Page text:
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Christine

A fascinating, if downbeat, story about a dark moment in one woman’s life and in popular media

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This docudrama recounts an event that happened 42 years ago, and yet aspects of it feel like part of our ongoing collective melodramas that often find an outlet in the mash-up of media and violence. Antonio Campos’ film spends a few weeks in the summer of 1974 with Christine Chubbuck (Rebecca Hall), a TV reporter for a Sarasota, Fla., station. The station is struggling, and so is Chubbuck: She’s lonely, and feels frustrated by her role at work. She longs to do thoughtful on-air pieces, but in its bid for ratings, the station is going with more sensational “if it bleeds, it leads” coverage. Chubbuck’s work and personal life grow more difficult, culminating in a shocking and unprecedented act that occurs on live TV.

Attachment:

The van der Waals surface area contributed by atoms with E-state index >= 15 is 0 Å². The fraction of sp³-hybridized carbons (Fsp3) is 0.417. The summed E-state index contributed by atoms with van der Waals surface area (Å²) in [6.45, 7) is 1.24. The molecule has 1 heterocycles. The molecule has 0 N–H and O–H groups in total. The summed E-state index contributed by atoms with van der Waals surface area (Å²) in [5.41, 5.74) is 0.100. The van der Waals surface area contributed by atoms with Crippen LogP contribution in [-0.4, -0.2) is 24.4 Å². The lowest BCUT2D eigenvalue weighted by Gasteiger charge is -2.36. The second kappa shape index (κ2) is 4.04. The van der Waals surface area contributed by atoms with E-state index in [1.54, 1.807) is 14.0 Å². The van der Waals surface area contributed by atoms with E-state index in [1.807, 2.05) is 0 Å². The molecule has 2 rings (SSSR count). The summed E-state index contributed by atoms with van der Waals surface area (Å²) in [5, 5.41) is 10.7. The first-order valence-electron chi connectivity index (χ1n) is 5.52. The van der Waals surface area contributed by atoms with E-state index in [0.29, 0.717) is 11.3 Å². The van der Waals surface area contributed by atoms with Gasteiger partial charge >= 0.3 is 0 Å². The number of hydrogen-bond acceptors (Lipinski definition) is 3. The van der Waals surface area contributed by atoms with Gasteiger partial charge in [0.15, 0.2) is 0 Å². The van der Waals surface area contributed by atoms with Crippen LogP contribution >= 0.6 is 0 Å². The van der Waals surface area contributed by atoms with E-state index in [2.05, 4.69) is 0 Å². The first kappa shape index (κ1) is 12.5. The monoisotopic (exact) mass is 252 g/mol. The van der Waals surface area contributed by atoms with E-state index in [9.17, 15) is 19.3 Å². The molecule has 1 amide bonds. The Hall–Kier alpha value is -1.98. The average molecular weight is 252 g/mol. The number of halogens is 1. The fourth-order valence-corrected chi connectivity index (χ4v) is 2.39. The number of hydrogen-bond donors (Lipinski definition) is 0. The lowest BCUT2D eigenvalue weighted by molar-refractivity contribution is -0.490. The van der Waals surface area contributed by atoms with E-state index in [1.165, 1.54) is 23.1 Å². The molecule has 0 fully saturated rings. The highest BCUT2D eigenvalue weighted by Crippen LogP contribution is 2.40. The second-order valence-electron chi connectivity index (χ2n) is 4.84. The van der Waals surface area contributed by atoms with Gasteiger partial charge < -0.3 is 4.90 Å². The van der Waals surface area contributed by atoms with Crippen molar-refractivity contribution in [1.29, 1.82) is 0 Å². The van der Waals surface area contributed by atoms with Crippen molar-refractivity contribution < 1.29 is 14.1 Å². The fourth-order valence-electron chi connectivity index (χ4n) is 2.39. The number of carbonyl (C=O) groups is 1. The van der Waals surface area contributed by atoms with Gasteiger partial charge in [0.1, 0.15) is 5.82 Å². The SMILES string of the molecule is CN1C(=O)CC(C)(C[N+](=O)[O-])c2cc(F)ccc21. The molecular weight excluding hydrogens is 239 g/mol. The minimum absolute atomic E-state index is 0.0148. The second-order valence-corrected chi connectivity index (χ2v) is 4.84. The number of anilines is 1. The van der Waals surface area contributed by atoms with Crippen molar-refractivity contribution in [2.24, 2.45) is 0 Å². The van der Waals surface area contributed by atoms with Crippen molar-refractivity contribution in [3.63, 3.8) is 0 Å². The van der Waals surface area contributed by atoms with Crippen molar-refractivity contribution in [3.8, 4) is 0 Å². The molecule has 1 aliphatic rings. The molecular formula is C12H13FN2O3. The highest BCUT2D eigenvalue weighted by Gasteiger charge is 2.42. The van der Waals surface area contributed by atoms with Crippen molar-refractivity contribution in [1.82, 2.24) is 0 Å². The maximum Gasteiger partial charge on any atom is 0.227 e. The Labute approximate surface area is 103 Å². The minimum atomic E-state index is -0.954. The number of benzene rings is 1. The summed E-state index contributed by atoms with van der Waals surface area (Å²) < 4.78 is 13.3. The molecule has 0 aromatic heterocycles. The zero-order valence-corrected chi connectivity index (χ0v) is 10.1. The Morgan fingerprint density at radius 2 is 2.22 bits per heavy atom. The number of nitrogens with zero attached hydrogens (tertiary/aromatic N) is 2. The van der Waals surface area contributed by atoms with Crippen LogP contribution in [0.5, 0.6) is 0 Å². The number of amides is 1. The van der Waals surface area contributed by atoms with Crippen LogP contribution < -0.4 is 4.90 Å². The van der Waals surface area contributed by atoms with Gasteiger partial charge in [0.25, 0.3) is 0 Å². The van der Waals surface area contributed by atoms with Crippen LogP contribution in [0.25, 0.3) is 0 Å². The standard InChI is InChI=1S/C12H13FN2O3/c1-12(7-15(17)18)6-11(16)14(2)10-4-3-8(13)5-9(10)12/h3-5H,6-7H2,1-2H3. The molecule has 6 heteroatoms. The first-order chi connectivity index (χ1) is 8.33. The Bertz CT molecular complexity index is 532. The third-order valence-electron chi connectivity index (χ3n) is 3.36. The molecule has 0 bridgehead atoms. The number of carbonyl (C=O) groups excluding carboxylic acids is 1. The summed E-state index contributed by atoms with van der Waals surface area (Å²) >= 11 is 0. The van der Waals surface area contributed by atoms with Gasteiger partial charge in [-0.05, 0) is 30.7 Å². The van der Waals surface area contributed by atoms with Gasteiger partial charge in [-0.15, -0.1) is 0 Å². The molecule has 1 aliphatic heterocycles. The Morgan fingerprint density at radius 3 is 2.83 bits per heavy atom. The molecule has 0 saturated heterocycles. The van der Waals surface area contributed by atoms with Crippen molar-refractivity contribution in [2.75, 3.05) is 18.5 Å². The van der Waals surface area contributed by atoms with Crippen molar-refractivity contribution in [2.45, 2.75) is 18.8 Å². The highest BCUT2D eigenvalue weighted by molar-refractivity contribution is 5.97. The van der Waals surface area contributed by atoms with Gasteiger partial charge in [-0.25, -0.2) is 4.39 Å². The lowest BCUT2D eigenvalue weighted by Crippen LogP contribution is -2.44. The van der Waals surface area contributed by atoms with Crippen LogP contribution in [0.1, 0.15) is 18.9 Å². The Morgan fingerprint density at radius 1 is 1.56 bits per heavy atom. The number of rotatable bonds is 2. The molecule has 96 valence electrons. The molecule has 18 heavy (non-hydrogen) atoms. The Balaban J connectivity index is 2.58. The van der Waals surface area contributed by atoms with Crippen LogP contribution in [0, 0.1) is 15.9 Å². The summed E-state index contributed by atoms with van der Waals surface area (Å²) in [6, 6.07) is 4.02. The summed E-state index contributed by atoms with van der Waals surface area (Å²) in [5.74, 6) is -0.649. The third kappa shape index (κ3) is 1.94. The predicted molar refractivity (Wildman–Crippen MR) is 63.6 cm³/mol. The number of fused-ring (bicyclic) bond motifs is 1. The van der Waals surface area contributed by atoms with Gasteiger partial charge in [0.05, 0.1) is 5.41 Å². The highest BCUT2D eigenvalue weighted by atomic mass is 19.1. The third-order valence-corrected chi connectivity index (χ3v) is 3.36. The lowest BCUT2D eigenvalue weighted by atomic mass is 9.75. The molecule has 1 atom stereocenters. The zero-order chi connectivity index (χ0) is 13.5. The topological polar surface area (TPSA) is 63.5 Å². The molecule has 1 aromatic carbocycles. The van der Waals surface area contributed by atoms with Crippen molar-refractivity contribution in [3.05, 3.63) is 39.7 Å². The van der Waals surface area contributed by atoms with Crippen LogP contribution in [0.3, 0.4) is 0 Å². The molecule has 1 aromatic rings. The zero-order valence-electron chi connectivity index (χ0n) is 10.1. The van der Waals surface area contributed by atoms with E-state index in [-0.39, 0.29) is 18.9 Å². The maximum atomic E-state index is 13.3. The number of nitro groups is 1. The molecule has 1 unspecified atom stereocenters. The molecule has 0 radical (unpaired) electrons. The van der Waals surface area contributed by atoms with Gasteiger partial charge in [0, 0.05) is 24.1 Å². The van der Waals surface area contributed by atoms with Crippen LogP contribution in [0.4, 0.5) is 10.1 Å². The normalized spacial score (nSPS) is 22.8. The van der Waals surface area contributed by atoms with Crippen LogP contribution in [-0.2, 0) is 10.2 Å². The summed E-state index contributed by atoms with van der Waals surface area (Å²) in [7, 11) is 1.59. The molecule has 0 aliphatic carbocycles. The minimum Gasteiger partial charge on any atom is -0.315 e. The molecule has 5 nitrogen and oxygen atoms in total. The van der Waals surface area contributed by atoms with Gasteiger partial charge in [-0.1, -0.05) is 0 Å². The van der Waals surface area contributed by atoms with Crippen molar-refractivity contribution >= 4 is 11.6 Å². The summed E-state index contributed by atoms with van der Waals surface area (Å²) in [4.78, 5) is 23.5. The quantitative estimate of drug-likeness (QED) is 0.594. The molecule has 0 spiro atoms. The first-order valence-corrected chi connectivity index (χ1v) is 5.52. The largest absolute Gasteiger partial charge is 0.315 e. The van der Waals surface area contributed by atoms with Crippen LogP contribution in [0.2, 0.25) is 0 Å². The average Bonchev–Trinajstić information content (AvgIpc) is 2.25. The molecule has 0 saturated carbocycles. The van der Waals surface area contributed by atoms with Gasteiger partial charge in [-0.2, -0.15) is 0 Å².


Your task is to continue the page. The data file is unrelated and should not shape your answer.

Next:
Hall is great as the ambitious, prickly and troubled Chubbuck, who isn’t particularly likable but is sympathetic. Certainly the issues that Chubbuck confronts at her workplace — the shuffling of news toward entertainment — remain critical. It’s a fascinating, if downbeat, story about a dark moment in one woman’s life and in popular media. A few scenes are a little too on-the-nose, including a coda that slips in another woman-works-in-TV nod by referencing The Mary Tyler Moore Show, but the film is worth seeing.

Speaking of Christine, Antonio Campos

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